The Iowa DOT’s office of aviation reports that the federal funding program approved by Congress and signed by President Bush last month bodes well for the state’s 77 airports, only eight of which offer airline service. Under the reauthorized Airport Improvement Program (AIP), local authorities of eligible airports now need to supply only 5 percent of funds required for airport projects.
Federal Aviation Administration
The FAA is reviewing proposed noise-compatibility programs submitted for Little Rock National Airport/Adams Field (LIT), Ark., and Toledo Express Airport (TOL), Ohio. The agency plans to make a decision on the proposed program for the Arkansas field by July 21. Public comments are due by March 23, and should be submitted to Tim Tandy, 2601 Meacham Blvd., Fort Worth, TX 76139-0630; telephone (817) 222-5635.
Progress is being made toward the goal of rotorcraft taking their place in the national transportation infrastructure, according to presenters at January’s American Helicopter Society (AHS) infrastructure convention in Carmel, Calif. The most significant announcement was a congressional requirement in the 2004 federal appropriations bill for the FAA to prepare a document–a technology road map–to define how the U.S.
Unilaterally imposed work rules and the FAA reauthorization process are among the issues Pat Forrey, new president of the National Air Traffic Controllers Association (Natca), plans to address during his first year in office. Forrey took over the association’s reins in September after he defeated two-term incumbent John Carr.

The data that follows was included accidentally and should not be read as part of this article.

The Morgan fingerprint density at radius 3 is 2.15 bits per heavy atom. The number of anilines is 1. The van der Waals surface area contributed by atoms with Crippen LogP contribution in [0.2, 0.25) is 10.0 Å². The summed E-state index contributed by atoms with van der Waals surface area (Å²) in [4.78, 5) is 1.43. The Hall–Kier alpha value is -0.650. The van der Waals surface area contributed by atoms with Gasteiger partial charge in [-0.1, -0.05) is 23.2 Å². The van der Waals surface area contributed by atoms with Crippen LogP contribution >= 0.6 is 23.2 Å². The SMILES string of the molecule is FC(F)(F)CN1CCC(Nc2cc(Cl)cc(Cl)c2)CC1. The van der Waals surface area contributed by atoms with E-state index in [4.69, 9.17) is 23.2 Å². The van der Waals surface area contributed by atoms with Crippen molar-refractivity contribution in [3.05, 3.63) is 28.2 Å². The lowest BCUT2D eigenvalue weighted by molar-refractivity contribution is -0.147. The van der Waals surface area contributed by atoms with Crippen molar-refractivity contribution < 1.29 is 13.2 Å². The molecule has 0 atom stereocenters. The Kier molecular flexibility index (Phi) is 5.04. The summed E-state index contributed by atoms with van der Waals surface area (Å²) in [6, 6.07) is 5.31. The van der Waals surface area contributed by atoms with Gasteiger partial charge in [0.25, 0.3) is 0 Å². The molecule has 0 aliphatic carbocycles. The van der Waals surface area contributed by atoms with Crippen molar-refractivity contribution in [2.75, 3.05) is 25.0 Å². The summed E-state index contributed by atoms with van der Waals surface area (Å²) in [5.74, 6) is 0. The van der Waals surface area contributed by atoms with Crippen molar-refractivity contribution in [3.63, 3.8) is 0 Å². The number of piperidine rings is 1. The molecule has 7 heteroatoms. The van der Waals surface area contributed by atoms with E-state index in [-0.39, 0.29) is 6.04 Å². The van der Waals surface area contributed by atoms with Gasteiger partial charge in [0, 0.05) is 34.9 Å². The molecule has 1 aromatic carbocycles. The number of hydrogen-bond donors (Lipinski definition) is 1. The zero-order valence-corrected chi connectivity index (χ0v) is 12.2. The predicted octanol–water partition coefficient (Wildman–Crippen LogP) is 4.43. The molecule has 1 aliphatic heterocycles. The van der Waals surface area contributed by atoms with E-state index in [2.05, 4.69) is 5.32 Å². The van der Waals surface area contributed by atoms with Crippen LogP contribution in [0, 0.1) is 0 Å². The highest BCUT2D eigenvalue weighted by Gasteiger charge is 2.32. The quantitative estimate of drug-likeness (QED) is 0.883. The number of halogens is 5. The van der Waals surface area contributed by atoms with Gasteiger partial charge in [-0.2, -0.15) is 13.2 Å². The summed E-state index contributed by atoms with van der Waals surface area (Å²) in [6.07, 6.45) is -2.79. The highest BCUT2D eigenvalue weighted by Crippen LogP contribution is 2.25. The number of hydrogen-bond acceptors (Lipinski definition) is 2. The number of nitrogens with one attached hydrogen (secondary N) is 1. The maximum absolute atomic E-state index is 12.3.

A new final rule issued by the FAA last month will subject airports hosting scheduled flights in aircraft designed to hold between 10 and 30 passenger seats to standards now reserved for larger airports under FAR Part 139. The rule would reclassify U.S. airports into four categories, based on service type.
Boeing has proposed that a team headed by its Air Traffic Management business unit lead the FAA’s Traffic Flow Management Modernization program, a 12-year initiative to modernize the traffic flow infrastructure in the U.S. and add new functions and features to the system, which the FAA uses to monitor, manage and measure the flow of air traffic nationwide.
Nav Canada last month awarded its national ADS-B program to Syracuse, N.Y.-based Sensis, and installation of the first system ground stations is now under way. The FAA, on the other hand, faces some unexpected pre-contract issues as it moves toward its implementation plan.
A report from the U.S. Government Accountability Office (GAO) and testimony from the DOT Inspector General released last week show that some agencies of the government remain mixed on the necessity of user fees and how or if they should be implemented.
In a program that started more than 10 years ago, the FAA is now in the final stages of its northeast airspace redesign project, which involves “a wholesale restructuring” of the cruising, departure and arrival routes and procedures in more than 31,000 sq mi of airspace encompassing 21 major airports in five states. The purpose of the redesign is to improve air traffic efficiency and reduce delays, particularly at LGA, EWR, JFK and PHL.
For many years, companies such as Space Expeditions, Space Adventures and even some airlines have been seriously talking about lofting paying passengers into space on privately operated (non-governmental) vehicles. When Burt Rutan’s SpaceShipOne won the X-Prize on Oct. 5, 2004, it dawned on people that this idea was a real near-term probability.